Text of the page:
The Independent Student Newspaper of St. John's University

The Torch

The Independent Student Newspaper of St. John's University

The Torch

The Independent Student Newspaper of St. John's University

The Torch

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Are fairytale endings fading fast?

Once upon a time, there was a man and a woman who fell in love. They married, had kids and lived happily ever after.

That’s how things work in the fairytales anyway. However, the storybook ending which everyone hopes for is not exactly common in this day and age. Marriage in the 21st century is not the way it used to be.

“Americans are going against the traditional standards of marriage,” said Human Services major Ashley Bianchiano. “People are having sex before marriage, having babies before marriage and living together before marriage.”

In fact, experts say relationships are as unstable as ever.

Divorcemag.com, a website dedicated to divorce statistics, reported that divorces are down primarily because more couples are living together without being married.

Researchers also say American couples are waiting about five years before they decide to tie the knot.

Fourth year pharmacy major Grave Raju thinks this kind of commitment should not be taken lightly.”The idea of marriage kind of scares me,” he says.

Divorcerate.org says the divorce rate in America is frequently reported to be at an astonishing 50 percent.

About half of all Americans end their marriages because of multiple irreconcilable differences. If a couple’s marriage fails the first time around, they might go for round two.

However, this may not be a good idea because 67 percent of these second marriages crumble. Some couples are even daring enough to go for round three, but 74 percent of these third marriages end up failing.

“I’d get married a second time,” said 24-year-old Melissa Salerno. “It’s like having a boyfriend and getting a new one. Marriage is just a piece of paper.”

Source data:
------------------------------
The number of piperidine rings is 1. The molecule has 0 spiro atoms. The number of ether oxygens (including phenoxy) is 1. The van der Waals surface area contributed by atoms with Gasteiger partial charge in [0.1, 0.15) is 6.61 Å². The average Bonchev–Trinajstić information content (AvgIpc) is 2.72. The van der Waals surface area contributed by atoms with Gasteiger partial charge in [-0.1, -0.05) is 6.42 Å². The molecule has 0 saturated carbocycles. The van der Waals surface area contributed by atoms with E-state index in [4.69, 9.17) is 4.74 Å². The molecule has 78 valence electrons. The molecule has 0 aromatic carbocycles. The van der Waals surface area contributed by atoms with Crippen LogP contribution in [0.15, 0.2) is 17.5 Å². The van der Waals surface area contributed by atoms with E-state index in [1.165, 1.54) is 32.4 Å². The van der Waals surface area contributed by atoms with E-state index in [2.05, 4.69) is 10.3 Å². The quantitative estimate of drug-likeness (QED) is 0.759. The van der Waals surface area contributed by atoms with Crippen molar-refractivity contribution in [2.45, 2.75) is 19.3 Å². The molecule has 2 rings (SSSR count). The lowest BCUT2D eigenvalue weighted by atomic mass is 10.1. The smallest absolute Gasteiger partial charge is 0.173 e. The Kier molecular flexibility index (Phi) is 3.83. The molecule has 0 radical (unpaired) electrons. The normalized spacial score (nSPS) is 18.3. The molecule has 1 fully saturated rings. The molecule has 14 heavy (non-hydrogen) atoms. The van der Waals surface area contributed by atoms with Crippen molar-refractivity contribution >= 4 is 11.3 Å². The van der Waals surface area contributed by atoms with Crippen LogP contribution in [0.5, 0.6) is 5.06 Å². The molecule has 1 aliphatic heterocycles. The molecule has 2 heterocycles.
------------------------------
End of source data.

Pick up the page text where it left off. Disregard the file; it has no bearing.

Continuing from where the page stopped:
Even though it may seem like everyone is getting divorced these days, in actuality, there has been a decline in divorce rates. Why is this the new trend? It’s because less people are getting married.

According to MSNBC.com, divorce rates increased in the 60’s, 70’s and early 80’s where it peaked at 5.3 divorces per 1000.

Since then, the number has dropped to 3.6 per 1000. However, this is most likely due to the fact that marriage rates dropped 30 percent in the past 20 years.

Men and women today are deciding to settle down later in life. According to the US Census Bureau, Between 2000 and 2003 the average age of first marriage was 27 years old for men and 25 years old for women.This is much higher than it used to be in previous generations. The average age in 1964 was 21 for females and 24 for males.

Researchers documented what they call “The Divorce Divide.” This is the name given to the fact that divorce rates are falling substantially among college-educated couples, but not among less-affluent and less-educated couples.

“People get married too soon for the wrong reasons,” said Bianchiano. “I don’t want to be old when I get married, but I’m still going to wait for now.”

Many people come to realize that maintaining a family and a household takes a lot more work than they could have ever imagined.

One other theory why women decide to wait until later in life before settling down is because they wish to be independent longer.

“I’m staying single for the rest of my life,” said Salerno. “I’m enjoying life. Maybe one day down the line, I’ll settle down.”

Some people are delaying marriage because they want to focus on their education and career goals. Since higher education is required for a lot of popular career choices, students do not want to start a family until later in life.

“I’d wait to get married,” said Junior Javier Rodriguez. “Maybe in my thirties or late twenties. I’m focused on school and that’s it.”

Overall, St. John’s students are willing to wait for marriage.

Researchers claim that people are now willing to do whatever it takes to have a successful marriage. even if that means making personal career chocies more of a priority.

And, although it might take a little longer, perhaps everyone can still live happily ever after.

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